Full of things that have never been done before
“Carcass” changed its musicality more and more, and eventually disbanded without knowing where it would end up.
Their talent and differentness had the power to overwhelm others.
Their first album “Reek of Putrefaction”
and their second album “Symphonies of Sickness” featured gluttonous grindcore with super poor sound quality (especially the first one!).
The album is full of things that have never been done before, such as emphasizing momentum over performance, lyrics lined with medical terminology, and grotesque cover artwork.
This style of music has continued to create new followers, and has even formed a genre called “gore grind”.
With their third album, “Necroticism – Descanting the Insalubrious,” the sound quality was improved, and the band’s performance became more consistent, approaching that of standard death metal.
The album was criticized by traditional fans and welcomed by death metal fans.
The two elements, which should have been incompatible in the first place, are fused together on the very edge, as if they were about to separate
Then came the fourth album, “Heartwork”.
I feel that this album is built on an unstable and precarious balance.
The introduction of flowing melodies while still retaining elements of grindcore.
The two elements, which should have been incompatible in the first place, are fused together on the very edge, as if they were about to separate.
That is why this musicality did not last long, and that is also why it seems to me to be a miraculous masterpiece.
It is a truism that death metal and melody match each other, but the fact that grindcore is included in the mix is miraculous.
I would have liked to see where they went from there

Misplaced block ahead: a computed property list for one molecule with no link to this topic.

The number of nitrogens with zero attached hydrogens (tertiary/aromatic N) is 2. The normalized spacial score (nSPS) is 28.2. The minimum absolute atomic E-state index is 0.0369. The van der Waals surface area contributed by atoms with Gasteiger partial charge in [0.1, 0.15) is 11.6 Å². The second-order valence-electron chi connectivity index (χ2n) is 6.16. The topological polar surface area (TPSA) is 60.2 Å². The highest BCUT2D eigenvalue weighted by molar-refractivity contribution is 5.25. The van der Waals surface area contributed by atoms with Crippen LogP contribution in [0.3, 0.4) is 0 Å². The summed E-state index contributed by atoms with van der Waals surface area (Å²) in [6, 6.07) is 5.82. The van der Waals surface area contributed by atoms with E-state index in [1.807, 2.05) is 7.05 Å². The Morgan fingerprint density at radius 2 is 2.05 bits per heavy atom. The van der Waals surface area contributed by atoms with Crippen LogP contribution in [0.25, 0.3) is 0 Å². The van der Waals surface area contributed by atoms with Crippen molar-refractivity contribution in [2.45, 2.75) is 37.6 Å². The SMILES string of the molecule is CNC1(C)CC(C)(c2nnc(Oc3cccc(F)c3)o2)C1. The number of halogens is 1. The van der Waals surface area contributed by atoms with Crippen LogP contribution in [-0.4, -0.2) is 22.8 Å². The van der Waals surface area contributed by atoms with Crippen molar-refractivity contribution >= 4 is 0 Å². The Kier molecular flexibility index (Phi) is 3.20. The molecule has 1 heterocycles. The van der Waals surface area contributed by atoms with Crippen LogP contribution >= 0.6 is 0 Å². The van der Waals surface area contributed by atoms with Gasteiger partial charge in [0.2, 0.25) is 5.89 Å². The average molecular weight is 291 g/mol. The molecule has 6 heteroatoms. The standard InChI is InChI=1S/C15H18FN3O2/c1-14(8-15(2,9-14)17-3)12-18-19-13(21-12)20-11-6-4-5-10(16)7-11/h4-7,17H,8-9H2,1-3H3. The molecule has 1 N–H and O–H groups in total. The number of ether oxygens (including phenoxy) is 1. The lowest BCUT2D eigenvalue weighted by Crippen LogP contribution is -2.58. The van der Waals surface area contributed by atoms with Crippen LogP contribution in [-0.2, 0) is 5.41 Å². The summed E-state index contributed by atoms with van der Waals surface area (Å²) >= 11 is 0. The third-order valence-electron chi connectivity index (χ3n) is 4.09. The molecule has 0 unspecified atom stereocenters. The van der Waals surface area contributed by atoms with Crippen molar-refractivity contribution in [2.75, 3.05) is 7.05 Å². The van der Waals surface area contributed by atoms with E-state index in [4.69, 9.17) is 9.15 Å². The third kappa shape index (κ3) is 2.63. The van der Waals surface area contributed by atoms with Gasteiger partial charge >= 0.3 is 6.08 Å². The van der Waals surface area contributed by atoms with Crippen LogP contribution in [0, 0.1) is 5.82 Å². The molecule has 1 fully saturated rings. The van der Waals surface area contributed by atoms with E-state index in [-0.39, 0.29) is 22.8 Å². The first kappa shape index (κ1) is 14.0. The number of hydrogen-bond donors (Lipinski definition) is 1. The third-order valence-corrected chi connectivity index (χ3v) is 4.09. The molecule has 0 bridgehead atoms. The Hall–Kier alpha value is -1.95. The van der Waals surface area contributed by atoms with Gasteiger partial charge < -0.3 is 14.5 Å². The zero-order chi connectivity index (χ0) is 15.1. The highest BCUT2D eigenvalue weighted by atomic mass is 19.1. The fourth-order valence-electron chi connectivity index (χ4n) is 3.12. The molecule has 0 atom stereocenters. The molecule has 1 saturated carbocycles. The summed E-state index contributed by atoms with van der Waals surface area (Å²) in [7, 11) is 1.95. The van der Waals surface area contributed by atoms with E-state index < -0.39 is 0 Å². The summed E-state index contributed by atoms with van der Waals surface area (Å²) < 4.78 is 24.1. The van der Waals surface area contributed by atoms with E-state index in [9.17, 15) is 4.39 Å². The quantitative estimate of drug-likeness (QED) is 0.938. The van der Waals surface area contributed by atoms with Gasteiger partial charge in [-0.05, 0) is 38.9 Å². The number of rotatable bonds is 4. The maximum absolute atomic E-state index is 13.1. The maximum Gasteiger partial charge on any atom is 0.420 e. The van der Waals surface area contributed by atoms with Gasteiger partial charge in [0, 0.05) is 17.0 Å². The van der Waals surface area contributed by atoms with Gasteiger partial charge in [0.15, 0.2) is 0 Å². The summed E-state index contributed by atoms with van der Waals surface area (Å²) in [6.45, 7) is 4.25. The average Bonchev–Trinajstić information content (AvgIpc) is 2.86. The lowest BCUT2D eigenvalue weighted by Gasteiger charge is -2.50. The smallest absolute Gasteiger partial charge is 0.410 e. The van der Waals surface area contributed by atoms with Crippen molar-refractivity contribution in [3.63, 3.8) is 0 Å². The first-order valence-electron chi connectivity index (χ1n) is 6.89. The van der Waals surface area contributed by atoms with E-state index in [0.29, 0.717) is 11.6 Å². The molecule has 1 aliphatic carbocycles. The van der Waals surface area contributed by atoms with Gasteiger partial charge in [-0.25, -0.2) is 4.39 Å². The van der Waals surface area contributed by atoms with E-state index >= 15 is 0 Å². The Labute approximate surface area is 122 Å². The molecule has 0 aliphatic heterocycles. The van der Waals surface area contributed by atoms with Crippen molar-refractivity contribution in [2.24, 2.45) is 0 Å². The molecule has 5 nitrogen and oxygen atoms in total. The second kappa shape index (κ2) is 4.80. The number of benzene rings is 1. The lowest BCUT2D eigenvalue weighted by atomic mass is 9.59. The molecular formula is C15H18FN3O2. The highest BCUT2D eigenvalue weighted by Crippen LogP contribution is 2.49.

With their fifth album, “Swansong”, the melodies began to diminish and the band began to move away from death metal.
The sound quality and vocals were death metal, and musically the band changed to orthodox heavy metal.
I’m not sure how many of the people who liked “Heartwork” and bought it would like this, but luckily I was able to like “Swansong” as well.
I wonder what kind of style they would have changed after this, if they had not broken up?
As a great band that has been controversial on all their albums, I would have liked to see where they went from there.
April 30,2010 Freakz
I wrote this in 2010, so I never thought I would actually be able to see “where they went from there”.
At this point, they have two new albums out: 2013’s “Surgical Steel”
and 2021’s “Torn Arteries”.
However, it may not simply be a continuous stream of groundwork, since it took them quite a few years to reunite.
In other words, it’s not the musicality that connects “Heartwork” and “Swansong”, but rather a nice mix of the past five albums.
The grindcore smell is still there.
The exiting feeling during blast beats is also still there.
The sound quality is extremely clear and powerful.
Bill Steer’s vocal part is back.
The cleverness of the development is now at an artistic level.
This is their achievement after many trials and errors.